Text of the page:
It looks like, on net, people disagree with my take in the original post. So I'd like to ask the people who disagree: do you have reasons to think that the sort of position I've quoted here won't become much more common as AI safety becomes much more activism-focused? Or do you think it would be good if it did?
This kind of reads as saying that 1 would be good because it's fun (it's also kind of your job, right?) and 2 would be bad because it's depressing.
Huh, it really doesn't read that way to me. Both are pretty clear causal paths to "the policy and general coordination we get are better/worse as a result."
"hesitate to pay for ChatGPT because it feels like they're contributing to the problem"
Yep that's me right now and I would hardly call myself a Luddite (maybe I am tho?)
Can you explain why you frame this as an obviously bad thing to do? Refusing to help fund the most cutting edge AI company, which has been credited by multiple people with spurring on the AI race and attracting billions of dollars to AI capabilities seems not-unreasonable at the very least, even if that approach does happen to be wrong.
Sure there are decent arguments against not paying for chat GPT, like the LLM not being dangerous in and of itself, and the small amount of money we pay not making a significant difference, but it doesn't seem to be prima-facie-obviously-net-bad-luddite behavior, which is what you seem to paint it as in the post.
Obviously if individual people want to use or not use a given product, that's their business. I'm calling it out not as a criticism of individuals, but in the context of setting the broader AI safety culture, for two broad reasons:
"show integrity with their lifestyles" is a nicer way of saying "virtue signalling",
I would describe it more as a spectrum. On the more pure "virtue signaling" end, you might choose one relatively unimportant thing like signing a petition, then blast it all over the internet while not doing other more important actions that's the cause.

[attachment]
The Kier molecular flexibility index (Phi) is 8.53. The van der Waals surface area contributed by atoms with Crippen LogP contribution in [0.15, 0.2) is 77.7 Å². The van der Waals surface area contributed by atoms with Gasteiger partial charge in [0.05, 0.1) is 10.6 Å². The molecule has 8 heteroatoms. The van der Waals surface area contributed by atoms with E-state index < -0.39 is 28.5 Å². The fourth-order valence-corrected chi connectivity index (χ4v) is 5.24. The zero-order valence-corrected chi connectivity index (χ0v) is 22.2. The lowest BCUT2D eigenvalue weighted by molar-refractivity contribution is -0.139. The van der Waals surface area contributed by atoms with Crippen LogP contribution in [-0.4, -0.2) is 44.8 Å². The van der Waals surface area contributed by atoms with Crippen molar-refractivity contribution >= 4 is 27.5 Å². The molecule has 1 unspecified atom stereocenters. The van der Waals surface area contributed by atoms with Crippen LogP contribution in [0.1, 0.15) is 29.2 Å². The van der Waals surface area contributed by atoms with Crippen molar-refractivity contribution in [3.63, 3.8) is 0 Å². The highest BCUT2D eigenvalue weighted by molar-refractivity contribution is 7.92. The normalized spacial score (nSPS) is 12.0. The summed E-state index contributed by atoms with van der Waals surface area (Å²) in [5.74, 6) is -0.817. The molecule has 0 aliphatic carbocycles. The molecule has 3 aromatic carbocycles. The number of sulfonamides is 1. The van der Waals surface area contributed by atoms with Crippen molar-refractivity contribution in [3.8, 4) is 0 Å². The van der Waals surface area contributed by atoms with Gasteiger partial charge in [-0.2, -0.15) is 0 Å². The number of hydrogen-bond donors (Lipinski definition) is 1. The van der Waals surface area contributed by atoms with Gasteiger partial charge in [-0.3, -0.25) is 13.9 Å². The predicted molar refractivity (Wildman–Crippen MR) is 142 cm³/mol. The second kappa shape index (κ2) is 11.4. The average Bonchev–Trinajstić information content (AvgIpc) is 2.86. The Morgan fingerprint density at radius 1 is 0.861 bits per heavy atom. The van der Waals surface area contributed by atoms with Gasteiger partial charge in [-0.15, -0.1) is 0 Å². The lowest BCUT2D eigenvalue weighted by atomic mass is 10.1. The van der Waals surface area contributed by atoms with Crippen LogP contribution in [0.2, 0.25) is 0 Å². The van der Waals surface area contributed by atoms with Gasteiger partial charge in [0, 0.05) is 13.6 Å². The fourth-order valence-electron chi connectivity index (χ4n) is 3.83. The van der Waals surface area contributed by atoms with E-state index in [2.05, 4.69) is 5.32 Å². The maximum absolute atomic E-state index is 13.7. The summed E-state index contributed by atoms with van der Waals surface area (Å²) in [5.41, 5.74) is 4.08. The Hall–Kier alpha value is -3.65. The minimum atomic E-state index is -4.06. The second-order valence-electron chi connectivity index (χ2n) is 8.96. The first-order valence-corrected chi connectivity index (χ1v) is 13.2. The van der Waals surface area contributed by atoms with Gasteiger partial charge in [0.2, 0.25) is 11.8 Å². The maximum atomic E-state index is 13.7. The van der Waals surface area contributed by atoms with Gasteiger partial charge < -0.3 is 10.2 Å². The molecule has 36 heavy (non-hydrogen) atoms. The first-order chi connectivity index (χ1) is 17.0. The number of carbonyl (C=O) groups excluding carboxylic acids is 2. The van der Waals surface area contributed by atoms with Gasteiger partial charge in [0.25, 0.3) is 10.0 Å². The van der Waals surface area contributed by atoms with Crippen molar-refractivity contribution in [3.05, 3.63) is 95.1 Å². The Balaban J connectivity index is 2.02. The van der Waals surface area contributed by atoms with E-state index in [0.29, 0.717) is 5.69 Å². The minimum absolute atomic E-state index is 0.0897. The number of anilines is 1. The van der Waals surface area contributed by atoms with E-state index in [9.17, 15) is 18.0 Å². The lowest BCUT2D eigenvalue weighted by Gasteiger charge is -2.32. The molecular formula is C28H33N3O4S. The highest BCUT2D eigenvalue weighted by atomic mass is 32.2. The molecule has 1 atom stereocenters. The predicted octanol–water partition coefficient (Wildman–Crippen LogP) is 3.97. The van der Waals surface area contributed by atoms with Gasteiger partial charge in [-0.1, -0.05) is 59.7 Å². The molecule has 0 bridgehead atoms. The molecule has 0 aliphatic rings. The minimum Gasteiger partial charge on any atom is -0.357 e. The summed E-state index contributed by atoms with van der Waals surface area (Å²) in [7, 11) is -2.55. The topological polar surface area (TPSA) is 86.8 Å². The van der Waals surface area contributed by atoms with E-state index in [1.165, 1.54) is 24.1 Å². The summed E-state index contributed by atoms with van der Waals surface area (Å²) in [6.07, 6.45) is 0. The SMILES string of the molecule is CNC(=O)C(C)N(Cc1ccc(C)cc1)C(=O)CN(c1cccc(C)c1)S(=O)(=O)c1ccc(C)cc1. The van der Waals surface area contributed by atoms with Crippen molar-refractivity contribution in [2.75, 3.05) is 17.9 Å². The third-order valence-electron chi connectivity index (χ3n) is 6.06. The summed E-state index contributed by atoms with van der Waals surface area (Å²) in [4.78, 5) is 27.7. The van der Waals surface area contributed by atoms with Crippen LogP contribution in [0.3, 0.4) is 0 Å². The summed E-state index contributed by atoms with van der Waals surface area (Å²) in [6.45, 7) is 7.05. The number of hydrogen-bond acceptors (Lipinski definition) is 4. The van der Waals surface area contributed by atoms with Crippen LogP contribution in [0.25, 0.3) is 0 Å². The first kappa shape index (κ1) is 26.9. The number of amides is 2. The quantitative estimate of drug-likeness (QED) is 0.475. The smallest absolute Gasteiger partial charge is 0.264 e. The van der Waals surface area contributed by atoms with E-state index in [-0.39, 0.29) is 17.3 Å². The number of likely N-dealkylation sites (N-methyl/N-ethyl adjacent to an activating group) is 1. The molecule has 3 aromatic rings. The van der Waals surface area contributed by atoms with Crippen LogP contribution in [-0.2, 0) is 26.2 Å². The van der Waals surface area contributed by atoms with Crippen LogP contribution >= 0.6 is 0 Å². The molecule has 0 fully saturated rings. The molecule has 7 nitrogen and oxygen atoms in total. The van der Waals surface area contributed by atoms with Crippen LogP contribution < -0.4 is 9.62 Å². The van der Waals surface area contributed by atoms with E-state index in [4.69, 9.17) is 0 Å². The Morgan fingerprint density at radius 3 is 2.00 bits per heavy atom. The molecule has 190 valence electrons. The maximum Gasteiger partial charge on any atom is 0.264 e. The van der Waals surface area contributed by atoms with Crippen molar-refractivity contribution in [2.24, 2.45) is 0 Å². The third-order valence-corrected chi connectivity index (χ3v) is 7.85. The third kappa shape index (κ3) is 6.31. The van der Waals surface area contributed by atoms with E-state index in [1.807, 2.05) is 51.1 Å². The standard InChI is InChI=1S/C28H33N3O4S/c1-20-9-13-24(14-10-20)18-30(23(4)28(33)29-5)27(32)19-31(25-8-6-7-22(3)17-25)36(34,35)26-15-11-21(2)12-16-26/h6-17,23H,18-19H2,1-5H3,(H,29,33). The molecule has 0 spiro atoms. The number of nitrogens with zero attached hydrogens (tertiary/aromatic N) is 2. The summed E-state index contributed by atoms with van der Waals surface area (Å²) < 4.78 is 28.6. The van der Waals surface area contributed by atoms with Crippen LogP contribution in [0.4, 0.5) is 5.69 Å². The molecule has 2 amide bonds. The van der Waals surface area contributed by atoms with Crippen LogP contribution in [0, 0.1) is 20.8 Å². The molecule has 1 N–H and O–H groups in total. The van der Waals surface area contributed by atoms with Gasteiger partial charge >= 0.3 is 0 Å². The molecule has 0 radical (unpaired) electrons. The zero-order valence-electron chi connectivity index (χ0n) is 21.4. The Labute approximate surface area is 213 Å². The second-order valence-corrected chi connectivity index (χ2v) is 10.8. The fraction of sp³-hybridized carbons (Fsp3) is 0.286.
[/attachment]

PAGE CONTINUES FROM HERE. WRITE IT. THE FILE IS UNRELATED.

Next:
Whereas on the other end of the spectrum, "showing integrity with lifestyle" to me means something like making a range of lifestyle choices which might make only s small difference to your cause, while making you feel like you are doing what you can on a personal level. You might not talk about these very much at all.
Obviously there are a lot of blurry lines in between.
Maybe my friends are different from yours, but climate activists I know often don't fly, don't drive and don't eat meat. And they don't talk about it much or "signal" this either. But when they are asked about it, they explain why. This means when they get challenged in the public sphere, both neutral people and their detractors lack personal ammunition to car dispersion on their arguments, so their position becomes more convincing.
I don't call that virtue signaling, but I suppose it's partly semantics.
history is full of cases where people dramatically underestimated the growth of scientific knowledge, and its ability to solve big problems.
history is full of cases where people dramatically underestimated the growth of scientific knowledge, and its ability to solve big problems.
There are 2 concurrent research programs, and if one program (capability) completes before the other one (alignment), we all die, but the capability program is an easier technical problem than the alignment program. Do you disagree with that framing? If not, then how does "research might proceed faster than we expect" give you hope rather than dread?
Also, I'm guessing you would oppose a worldwide ban starting today on all "experimental" AI research (i.e., all use of computing resources to run AIs) till the scholars of the world settle on how to keep an AI aligned through the transition to superintelligence. That's my guess, but please confirm. In your answer, please imagine that the ban is feasible and in fact can be effective ("leak-proof"?) enough to give the AI theorists all they time they need to settle on a plan even if that takes many decades. In other words, please indulge me this hypothetical question because I suspect it is a crux.